The goals of dietary management are:

1. Reducing the calcium content of urine
2. Reducing oxalic acid in the urine
3. Promoting high concentration and activity of the inhibitors of calcium oxalate crystals growth in urine
4. Reducing the concentration of urine

The following Key Nutritional Factors for the prevention of calcium oxalate uroliths are listed below:

Key Nutritional Factors in the prevention of calcium oxalate stones (Source: Small Animal Clinical Nutrition)

What should I be looking for in a diet?

For pets that are an at risk cohort, my recommendation is always first and foremost to feed a complete and balanced diet from a reputable science-based company that research their diet formulations, and avoid any additional supplementation. In my experience, this is the most protective thing you can do to prevent calcium oxalates occuring at all. Many of the patients I’ve seen with calcium oxalates have been fed homecooked diets or some form of alternative or high protein diet.

Due to the very high probability of recurrence, it is recommended that these patients remain on a therapeutic diet for life. Foods designed to dissolve struvite stones can be beneficial, but they actually can present some significant risks to patients with calcium oxalate stones; given these diets are designed to create an acidic urinary pH and calcium oxalates form in an acidic urinary pH, it may not be practical to use these diets. In addition, reduction in the phosphorus content of the food, which is another feature of acidifying urinary diets, this can create hypercalciuria thus again increasing the potential to form calcium oxalates.

So, when looking for a diet for calcium oxalates, you want to select a diet that matches the above Key Nutritional Factors. In conjuction with blood testing and counteracting any nutrient deficiencies or excesses that may already be present, selecting a diet that meets these requirements is important to manage the likelihood of relapse. Diets that are designed specifically for urinary stones such as Hills Prescription Diet U/d are typically the first choice, but it’s important to monitor the pet closely for signs of protein deficiency as the diet is low protein. You can also use diets designed for kidney disease, as these are also lower in protein and elicit a slightly alkaline urine – ProPlan NF or Royal Canin Renal are also good choices.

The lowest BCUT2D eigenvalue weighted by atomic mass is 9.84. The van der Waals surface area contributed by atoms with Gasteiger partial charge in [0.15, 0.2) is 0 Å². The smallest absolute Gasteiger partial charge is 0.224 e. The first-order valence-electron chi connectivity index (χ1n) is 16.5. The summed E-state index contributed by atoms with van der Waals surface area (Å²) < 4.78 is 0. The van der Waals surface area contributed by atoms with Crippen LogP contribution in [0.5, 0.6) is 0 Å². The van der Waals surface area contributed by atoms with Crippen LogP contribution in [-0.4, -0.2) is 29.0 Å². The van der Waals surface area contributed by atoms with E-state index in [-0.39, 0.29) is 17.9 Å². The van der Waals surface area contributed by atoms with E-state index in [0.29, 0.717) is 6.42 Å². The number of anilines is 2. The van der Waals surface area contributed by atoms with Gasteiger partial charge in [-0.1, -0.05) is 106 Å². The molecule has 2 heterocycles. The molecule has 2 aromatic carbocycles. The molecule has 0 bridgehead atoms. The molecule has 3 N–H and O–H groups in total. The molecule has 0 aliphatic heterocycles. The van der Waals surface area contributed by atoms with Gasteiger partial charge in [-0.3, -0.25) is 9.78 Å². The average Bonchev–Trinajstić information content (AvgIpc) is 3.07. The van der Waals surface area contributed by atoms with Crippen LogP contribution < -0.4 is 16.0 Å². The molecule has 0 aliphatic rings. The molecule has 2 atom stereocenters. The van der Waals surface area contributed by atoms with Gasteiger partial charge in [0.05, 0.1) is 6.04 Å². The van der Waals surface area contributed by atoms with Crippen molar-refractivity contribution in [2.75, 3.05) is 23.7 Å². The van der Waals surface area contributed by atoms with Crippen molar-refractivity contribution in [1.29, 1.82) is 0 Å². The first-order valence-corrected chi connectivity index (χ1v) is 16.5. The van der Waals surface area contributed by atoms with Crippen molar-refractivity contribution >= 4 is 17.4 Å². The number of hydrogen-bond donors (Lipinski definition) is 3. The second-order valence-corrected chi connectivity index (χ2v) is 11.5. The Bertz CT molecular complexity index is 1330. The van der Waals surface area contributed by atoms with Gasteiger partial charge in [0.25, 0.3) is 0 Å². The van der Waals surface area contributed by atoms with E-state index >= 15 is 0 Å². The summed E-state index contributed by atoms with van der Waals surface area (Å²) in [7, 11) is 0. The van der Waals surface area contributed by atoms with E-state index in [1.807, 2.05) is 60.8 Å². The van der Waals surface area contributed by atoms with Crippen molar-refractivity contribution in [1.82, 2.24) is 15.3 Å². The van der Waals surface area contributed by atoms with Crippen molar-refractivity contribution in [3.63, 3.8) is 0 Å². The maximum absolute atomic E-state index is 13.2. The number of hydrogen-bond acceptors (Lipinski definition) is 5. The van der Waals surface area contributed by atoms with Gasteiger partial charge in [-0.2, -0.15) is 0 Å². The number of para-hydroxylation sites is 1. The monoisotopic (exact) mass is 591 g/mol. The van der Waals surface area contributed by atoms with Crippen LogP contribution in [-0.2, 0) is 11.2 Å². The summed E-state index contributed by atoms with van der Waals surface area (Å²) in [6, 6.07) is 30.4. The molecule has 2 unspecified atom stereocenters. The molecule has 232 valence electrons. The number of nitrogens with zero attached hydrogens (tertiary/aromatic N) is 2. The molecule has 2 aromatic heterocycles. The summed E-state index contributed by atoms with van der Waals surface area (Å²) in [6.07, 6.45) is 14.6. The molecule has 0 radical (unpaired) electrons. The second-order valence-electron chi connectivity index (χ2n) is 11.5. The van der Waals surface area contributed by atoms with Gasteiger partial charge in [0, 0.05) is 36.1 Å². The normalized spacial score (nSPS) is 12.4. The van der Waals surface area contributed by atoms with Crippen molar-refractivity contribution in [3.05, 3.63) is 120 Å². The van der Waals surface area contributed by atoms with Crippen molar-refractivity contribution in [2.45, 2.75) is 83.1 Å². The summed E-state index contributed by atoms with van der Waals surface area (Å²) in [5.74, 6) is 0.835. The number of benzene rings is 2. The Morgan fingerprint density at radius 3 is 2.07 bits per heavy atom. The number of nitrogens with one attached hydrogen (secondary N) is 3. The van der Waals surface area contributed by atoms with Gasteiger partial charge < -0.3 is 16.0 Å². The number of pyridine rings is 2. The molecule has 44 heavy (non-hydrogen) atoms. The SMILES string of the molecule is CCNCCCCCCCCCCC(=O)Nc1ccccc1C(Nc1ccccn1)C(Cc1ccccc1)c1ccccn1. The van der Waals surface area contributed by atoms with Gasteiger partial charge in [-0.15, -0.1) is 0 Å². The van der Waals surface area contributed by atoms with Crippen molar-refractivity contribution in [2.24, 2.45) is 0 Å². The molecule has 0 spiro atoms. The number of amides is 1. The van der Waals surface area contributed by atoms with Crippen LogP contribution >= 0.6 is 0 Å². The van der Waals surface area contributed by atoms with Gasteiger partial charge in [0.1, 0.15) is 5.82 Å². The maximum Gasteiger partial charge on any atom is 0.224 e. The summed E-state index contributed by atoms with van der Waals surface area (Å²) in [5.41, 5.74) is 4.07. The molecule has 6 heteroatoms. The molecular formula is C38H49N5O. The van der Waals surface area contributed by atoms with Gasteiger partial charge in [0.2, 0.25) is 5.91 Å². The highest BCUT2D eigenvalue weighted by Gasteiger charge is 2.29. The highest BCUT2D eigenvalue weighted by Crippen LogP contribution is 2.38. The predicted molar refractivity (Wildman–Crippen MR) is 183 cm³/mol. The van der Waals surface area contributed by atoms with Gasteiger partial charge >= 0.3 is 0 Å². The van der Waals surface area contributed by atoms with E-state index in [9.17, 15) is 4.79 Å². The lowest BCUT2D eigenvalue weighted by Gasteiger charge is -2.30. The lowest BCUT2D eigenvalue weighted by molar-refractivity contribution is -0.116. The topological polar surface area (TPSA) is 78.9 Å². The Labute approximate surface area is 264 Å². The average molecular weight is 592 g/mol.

If the client wants to home cook for their pet, I’d recommend advising them of the importance of ongoing monitoring; it’s a good idea to check the urinary pH daily (or multiple times per day), and to have annual blood testing to ensure there aren’t any deficiencies or excesses that can increase the pet’s risk of oxalates. It’s important that a low purine diet recipe is used from a Board Certified Veterinary Nutritionist, and specific ingredients that are very high in oxalates are avoided if the owner is creating a recipe through BalanceIT.com or some other formulation software (see table below).

Human foods to avoid or limit in patients with calcium oxalate uroliths (Source: Small Animal Clinical Nutrition)

What else can I do?

It’s important to also consider treats and supplements in your management of these patients. The high sodium content of commercially available treats have been associated with calcium oxalate uroliths in pets, so if owners want to include treats in the diet, I recommend using low oxalate vegetables or fruits or the pet’s own food as treats.

As for supplements, the only additive I’d recommend for these patients would be a probiotic. Urinary tract infections, particularly in female dogs, often occur as a result of ascending infection from the gastrointestinal tract. Probiotic supplements that are designed to out-compete this microbe can prevent the recurrence of infections which can help reduce stone formation. As mentioned above regarding the overuse of antibiotics impacting the pet’s helpful microbiota that feed off oxalates, a probiotic would be a very good idea in these pets. The products I typically recommend for these pets are CystoPro and SynBiotic DC.

What do you find challenging when treating calcium oxalate stones? Have you ever had a pet or patient with these stones? Let us know your experience below!

If you found this post helpful and informative, please consider making a small donation via buymeacoffee. The proceeds help me continue to provide educational materials for veterinary professionals and pet owners aswell as fund ongoing education.

References

Small Animal Clinical Nutrition, Chapter 40 – Canine Calcium Oxalate Urolithiasis: Changing Paradigms in Detection, Management and Prevention.